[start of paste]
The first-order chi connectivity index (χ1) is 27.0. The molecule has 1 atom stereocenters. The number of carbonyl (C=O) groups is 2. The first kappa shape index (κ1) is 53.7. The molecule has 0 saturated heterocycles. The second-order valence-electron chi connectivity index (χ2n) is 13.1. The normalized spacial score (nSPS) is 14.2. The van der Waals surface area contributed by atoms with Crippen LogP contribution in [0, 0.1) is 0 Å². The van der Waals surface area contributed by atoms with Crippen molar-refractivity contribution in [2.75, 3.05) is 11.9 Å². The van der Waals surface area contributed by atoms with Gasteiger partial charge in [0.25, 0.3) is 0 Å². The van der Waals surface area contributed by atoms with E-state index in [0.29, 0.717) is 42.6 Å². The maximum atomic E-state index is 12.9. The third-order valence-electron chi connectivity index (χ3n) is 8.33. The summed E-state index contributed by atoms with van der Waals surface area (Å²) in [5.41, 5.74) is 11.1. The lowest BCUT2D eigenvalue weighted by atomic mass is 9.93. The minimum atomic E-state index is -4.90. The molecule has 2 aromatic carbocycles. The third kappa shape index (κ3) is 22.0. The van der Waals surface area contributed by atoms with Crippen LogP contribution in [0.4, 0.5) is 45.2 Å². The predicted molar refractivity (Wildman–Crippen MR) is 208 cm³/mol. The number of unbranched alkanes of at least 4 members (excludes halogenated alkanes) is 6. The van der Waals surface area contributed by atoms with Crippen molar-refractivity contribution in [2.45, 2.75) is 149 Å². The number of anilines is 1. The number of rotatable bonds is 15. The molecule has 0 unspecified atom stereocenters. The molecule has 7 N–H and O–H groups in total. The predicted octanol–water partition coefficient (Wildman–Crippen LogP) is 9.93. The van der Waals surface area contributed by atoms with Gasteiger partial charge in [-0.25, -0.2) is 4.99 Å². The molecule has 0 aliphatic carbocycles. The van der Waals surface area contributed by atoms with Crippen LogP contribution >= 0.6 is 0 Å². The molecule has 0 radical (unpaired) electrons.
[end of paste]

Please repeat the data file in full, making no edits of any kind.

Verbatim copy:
The first-order chi connectivity index (χ1) is 27.0. The molecule has 1 atom stereocenters. The number of carbonyl (C=O) groups is 2. The first kappa shape index (κ1) is 53.7. The molecule has 0 saturated heterocycles. The second-order valence-electron chi connectivity index (χ2n) is 13.1. The normalized spacial score (nSPS) is 14.2. The van der Waals surface area contributed by atoms with Crippen LogP contribution in [0, 0.1) is 0 Å². The van der Waals surface area contributed by atoms with Crippen molar-refractivity contribution in [2.75, 3.05) is 11.9 Å². The van der Waals surface area contributed by atoms with Gasteiger partial charge in [0.25, 0.3) is 0 Å². The van der Waals surface area contributed by atoms with E-state index in [0.29, 0.717) is 42.6 Å². The maximum atomic E-state index is 12.9. The third-order valence-electron chi connectivity index (χ3n) is 8.33. The summed E-state index contributed by atoms with van der Waals surface area (Å²) in [5.41, 5.74) is 11.1. The lowest BCUT2D eigenvalue weighted by atomic mass is 9.93. The minimum atomic E-state index is -4.90. The molecule has 2 aromatic carbocycles. The third kappa shape index (κ3) is 22.0. The van der Waals surface area contributed by atoms with Crippen LogP contribution in [0.4, 0.5) is 45.2 Å². The predicted molar refractivity (Wildman–Crippen MR) is 208 cm³/mol. The number of unbranched alkanes of at least 4 members (excludes halogenated alkanes) is 6. The van der Waals surface area contributed by atoms with Crippen molar-refractivity contribution in [2.45, 2.75) is 149 Å². The number of anilines is 1. The number of rotatable bonds is 15. The molecule has 0 unspecified atom stereocenters. The molecule has 7 N–H and O–H groups in total. The predicted octanol–water partition coefficient (Wildman–Crippen LogP) is 9.93. The van der Waals surface area contributed by atoms with Gasteiger partial charge in [-0.25, -0.2) is 4.99 Å². The molecule has 0 aliphatic carbocycles. The van der Waals surface area contributed by atoms with Crippen LogP contribution >= 0.6 is 0 Å². The molecule has 0 radical (unpaired) electrons.